We’re happy we heard Kid Cudi’s “A Kid Named Cudi” before we read the embarrassing account of him getting tasered last weekend in Phoenix during NBA All-Star weekend. It’s not that we would like his music less, we would just be distracted with the nattering image of someone so set on wearing his Jordans to a marketing event of Nike’s direct competitor that he was willing to get electrocuted. The image is so absurd that the mind struggles to mythologize: But Jordans aren’t Scotland and Kid Cudi isn’t Braveheart, so it plays like a Rodney Dangerfield bit instead. And though we really don’t care how artists act, “A Kid Named Cudi” is composed with such serious knowledge of music that a clownish act like that is hard to attribute to it’s creator. (Mental note: file under more proof that artists don’t imitate their art)
Our intention here at DB/DO is not to write reviews of music: there are so many people who do that already, some of them well (see blogroll). We entered a period two-or-so years ago where we began to feel old and believed this first part was based on the fact that we weren’t liking most of the music we were hearing. The electronic music coming out felt like a direct assault on the music we cherished for most of our early lives: it had no depth but the institutions that we thought would rally against it were becoming engulfed by it. We waited for someone to say that it was all shit, that a lot of cocaine use was going on in the circles that perpetrated it, and that it was all a mistake. At the same time, the bands who believed they were “making a statement” against this electro rise, were making music that intentionally sounded bad. And because a lot of people were starting to feel the same way that we did at the time, bands that now do not know how to tune their guitars are touring all around the country under ridiculously strange sobriquets– each night they play to a bunch of nihilistic shitheads who’ve added to the cultural collapse. The channels get flooded with gunk; there’s too much information; most of it sucks.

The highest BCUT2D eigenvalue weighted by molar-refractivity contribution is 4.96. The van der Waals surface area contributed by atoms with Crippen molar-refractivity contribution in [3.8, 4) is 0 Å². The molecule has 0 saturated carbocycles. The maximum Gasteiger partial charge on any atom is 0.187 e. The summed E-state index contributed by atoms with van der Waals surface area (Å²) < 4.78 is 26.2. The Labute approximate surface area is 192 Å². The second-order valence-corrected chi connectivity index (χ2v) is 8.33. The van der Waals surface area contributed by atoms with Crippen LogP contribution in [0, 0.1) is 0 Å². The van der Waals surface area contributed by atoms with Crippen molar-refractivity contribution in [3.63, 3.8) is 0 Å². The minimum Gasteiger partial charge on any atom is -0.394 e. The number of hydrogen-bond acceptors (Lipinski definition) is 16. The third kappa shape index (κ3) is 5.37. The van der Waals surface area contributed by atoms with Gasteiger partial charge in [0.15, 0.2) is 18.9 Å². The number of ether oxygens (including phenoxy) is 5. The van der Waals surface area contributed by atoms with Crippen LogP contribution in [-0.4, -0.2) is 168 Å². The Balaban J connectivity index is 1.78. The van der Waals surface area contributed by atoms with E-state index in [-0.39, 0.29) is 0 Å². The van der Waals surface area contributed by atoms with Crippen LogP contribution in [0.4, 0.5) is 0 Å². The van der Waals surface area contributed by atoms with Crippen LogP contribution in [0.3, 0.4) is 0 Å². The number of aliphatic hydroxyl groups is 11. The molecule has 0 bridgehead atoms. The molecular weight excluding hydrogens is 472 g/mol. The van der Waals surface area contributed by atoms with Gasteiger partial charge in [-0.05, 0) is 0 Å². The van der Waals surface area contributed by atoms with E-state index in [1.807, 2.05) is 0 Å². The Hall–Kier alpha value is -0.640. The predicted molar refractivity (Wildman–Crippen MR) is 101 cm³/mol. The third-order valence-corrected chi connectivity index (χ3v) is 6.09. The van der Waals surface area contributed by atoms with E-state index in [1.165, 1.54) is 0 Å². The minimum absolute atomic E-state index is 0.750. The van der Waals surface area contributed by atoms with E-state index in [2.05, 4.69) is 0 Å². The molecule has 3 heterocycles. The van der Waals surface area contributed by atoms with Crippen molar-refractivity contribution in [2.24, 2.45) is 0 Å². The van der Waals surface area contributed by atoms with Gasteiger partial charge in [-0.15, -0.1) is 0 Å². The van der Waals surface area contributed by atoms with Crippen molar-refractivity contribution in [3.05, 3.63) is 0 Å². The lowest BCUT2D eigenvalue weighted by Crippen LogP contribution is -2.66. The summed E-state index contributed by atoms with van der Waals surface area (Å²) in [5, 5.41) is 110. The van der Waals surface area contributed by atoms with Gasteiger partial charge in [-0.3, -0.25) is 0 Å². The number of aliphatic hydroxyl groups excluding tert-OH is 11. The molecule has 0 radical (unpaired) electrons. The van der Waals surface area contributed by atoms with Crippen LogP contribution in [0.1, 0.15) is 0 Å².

It wasn’t to recently that we had an awakening, a rebirth of our self-esteem: of our natural right to criticize and not like things. With this insight, we realized it wasn’t that we were getting old– we just hated most of the “indie” music that we were hearing. The bar on what was considered quality dropped substantially, coke or no coke. People with no knowledge of the canon that preceded them took the insecurity of being ignorant and turned it, rather transparently, into an assault on given canon. We praise musicians who “know their music” because not knowing is the accepted norm.
A Kid Named Codi pats the person who is feeling old on the back. Reaffirms that it isn’t you, that most music sucks out there and someone has to do something to save it. The careful usage of rare(r) R&B samples, which is now an old trick among even semi-literate producers, is not what separates Cudi from the other mix-tape DJ/Rappers out there. Cudi has given credit to the canon, has spent time exploring other genres in a way that most indie rock artists refuse to do. Band of Horses “The Funeral” serves as the skeletal system on “The Prayer”; Paul Simon’s “50 Ways To Leave Your Lover” is playfully revamped into “50 Ways To Make a Record”.
Like a lot of people who make music a large part of their life, we have tendencies to define ourselves within strict guidelines that are unspoken and predominately bullshit. Hearing albums like Cudi makes us want to return to a pre-snob, pre-self important state : to schoolyards and Hot 97 on Friday nights and Beatles anthologies. To anything that was good that came our way with out made-up pretense blurring our vision.